Specifically, federal funds can be used for programs and services that address:

  • public health needs related to COVID-19
  • negative economic impacts caused by the public health emergency
  • communities most impacted by COVID-19, including those in Qualified Census Tracts (QCTs)
  • lost public sector revenue
  • premium pay for essential workers, and
  • water, sewer, and broadband infrastructure.

Federal funds cannot offset a tax revenue reduction or be deposited into a pension fund. ARPA funds are time-limited. All funds must be allocated by December 31, 2024. 

More recovery funds information

Additional guidance may be released from the U.S. Treasury in the coming months and we will update this page accordingly

Common questions

Common questions

The American Rescue Plan (ARP) is a federal law that was signed by President Biden on March 11, 2021. The ARP focuses on supporting the most vulnerable communities and businesses. The law grants about $1.85 trillion in relief funding for individuals and local governments.

Boston expects to receive $558.7 million from the the American Rescue Plan. These are one-time funds that must be allocated by December 31, 2024 and spent by December 31, 2026. 

Prior to the ARP, the federal government passed two COVID-19 relief packages. Boston received:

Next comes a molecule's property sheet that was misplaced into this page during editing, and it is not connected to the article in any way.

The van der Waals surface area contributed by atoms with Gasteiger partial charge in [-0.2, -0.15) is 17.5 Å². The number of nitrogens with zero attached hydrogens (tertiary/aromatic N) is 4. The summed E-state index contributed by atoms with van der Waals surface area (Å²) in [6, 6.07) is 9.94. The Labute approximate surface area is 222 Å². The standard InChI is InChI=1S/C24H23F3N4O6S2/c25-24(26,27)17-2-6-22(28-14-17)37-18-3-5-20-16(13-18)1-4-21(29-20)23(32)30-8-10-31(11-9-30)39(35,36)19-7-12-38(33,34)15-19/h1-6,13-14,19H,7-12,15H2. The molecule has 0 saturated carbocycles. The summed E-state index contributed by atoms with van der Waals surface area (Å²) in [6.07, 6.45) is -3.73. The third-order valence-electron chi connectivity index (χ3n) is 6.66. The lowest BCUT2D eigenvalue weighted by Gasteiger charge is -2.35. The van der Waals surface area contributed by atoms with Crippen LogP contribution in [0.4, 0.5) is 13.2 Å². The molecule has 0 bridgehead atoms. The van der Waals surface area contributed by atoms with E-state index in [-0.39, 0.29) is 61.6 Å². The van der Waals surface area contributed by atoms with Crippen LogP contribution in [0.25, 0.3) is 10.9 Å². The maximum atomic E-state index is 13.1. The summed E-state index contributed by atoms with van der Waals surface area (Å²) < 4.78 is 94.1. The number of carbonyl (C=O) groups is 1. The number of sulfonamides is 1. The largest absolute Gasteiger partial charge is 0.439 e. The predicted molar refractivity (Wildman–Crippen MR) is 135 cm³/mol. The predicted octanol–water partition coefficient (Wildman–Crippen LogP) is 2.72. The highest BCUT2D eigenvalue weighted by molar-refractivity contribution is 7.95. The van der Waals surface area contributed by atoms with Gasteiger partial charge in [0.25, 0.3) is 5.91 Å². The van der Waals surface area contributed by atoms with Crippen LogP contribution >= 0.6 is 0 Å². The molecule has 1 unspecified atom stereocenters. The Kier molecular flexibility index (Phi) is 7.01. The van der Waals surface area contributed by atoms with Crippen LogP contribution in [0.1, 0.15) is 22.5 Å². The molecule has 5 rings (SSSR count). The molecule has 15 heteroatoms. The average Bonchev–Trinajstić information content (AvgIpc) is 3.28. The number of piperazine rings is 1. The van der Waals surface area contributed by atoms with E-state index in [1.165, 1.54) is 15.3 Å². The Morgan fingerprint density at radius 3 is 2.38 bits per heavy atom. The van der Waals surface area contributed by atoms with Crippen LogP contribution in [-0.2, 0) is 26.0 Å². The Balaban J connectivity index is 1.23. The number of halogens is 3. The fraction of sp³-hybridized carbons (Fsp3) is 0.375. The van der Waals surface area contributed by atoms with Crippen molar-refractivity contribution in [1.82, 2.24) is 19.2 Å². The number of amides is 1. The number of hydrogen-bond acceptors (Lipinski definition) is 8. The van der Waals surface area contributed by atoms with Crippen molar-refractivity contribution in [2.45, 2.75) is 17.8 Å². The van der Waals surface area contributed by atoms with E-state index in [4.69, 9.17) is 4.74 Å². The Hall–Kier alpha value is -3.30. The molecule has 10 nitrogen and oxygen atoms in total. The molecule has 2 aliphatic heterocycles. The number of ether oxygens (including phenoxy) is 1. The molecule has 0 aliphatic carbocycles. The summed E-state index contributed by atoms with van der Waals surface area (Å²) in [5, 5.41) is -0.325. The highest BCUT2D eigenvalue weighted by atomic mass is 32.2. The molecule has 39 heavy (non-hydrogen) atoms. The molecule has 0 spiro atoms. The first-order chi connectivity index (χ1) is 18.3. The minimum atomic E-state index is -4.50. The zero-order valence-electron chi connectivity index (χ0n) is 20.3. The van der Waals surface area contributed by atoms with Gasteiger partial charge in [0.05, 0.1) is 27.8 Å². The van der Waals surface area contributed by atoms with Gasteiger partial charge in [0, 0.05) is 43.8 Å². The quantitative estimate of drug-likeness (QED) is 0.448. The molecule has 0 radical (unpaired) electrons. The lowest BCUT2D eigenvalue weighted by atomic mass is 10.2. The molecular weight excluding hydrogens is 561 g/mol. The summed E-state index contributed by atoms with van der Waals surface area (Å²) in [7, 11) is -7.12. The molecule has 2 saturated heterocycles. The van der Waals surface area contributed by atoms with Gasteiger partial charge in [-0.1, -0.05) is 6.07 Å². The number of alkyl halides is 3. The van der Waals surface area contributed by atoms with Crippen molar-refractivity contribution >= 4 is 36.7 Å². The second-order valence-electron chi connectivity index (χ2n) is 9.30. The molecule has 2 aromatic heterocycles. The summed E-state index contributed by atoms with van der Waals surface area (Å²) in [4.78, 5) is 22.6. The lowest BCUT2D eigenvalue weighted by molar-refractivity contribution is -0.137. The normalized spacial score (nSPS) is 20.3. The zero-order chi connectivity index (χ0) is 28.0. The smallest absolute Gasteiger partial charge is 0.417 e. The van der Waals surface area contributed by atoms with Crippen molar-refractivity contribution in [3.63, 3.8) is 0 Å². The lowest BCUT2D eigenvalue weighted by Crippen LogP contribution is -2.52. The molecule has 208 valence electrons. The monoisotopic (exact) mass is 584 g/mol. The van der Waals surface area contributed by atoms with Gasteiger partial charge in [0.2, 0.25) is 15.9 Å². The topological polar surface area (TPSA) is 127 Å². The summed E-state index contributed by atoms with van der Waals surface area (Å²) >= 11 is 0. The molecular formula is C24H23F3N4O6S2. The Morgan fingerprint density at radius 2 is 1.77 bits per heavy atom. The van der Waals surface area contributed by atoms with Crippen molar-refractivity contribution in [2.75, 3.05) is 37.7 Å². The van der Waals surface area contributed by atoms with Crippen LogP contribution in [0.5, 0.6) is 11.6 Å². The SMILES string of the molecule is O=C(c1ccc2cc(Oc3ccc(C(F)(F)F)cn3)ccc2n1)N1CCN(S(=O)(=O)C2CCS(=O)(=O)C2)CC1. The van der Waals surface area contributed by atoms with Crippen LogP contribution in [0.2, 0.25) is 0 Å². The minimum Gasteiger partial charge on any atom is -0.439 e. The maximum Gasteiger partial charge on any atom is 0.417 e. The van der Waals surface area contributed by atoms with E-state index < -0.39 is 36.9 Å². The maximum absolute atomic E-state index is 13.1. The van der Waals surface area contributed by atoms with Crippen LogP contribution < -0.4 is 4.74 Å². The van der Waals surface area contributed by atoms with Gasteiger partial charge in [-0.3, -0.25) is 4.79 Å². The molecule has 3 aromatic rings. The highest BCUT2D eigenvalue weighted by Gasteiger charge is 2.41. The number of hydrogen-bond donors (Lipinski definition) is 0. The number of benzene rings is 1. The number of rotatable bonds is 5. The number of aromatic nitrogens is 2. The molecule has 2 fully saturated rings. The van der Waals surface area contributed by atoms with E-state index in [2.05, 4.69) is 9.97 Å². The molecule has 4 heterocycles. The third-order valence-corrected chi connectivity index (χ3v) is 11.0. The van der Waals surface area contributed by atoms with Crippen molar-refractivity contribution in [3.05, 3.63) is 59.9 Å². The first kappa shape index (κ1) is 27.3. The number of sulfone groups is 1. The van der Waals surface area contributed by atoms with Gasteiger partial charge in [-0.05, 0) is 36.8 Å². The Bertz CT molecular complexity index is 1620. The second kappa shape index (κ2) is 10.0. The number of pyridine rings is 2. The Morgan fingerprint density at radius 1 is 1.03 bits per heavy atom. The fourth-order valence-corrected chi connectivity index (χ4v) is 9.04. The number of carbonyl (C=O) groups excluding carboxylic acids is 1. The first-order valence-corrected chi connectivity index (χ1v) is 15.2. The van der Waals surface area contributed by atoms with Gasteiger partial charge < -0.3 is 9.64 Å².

• over $160 million from the Coronavirus Aid, Relief, and Economic Security Act (CARES) in March 2020, and
  • over $150 million from the Consolidated Appropriations Act in December 2020.

All federal funds must be allocated by December 31, 2024 and spent by December 31, 2026. Any remaining funds must be returned to the U.S. Treasury.

An internal Equitable Recovery Coordinating Committee will oversee the allocation and disbursement of all ARPA funds. The Committee is composed of City Cabinet Chiefs, including the Chief Policy and Strategic Planning, the Chief of Equity and Inclusion, the Chief Financial Officer, and the Chief of Community Engagement. It has been informed by public feedback through the Let's Go Better ARPA Listening Tour in Fall 2021 and the FY23 Budget Listening Sessions.

The City of Boston must submit to the U.S. Treasury:

  1. a quarterly project and expenditure reports, and
  2. annual recovery plan performance reports

For the latest news, please continue to check this website. which is updated frequently. If you have any questions, do not hesitate to email recover@boston.gov.

  • August 2021: Boston City Council votes to accept and expend $136.5 million for emergency relief.
  • November 2022: On her first full day in office, Mayor Wu filed an appropriation request for $8 million in ARPA funds to make the 23, 28, and 29 MBTA bus lines free for two years, expanding the groundbreaking pilot.
  • January 2022: An additional $5 million was approved to support the expansion of the Small Business Relief Fund.
  • July 2022: An additional $362.2 million was appropriated to support once-in-a-lifetime, transformative investments in Boston’s future.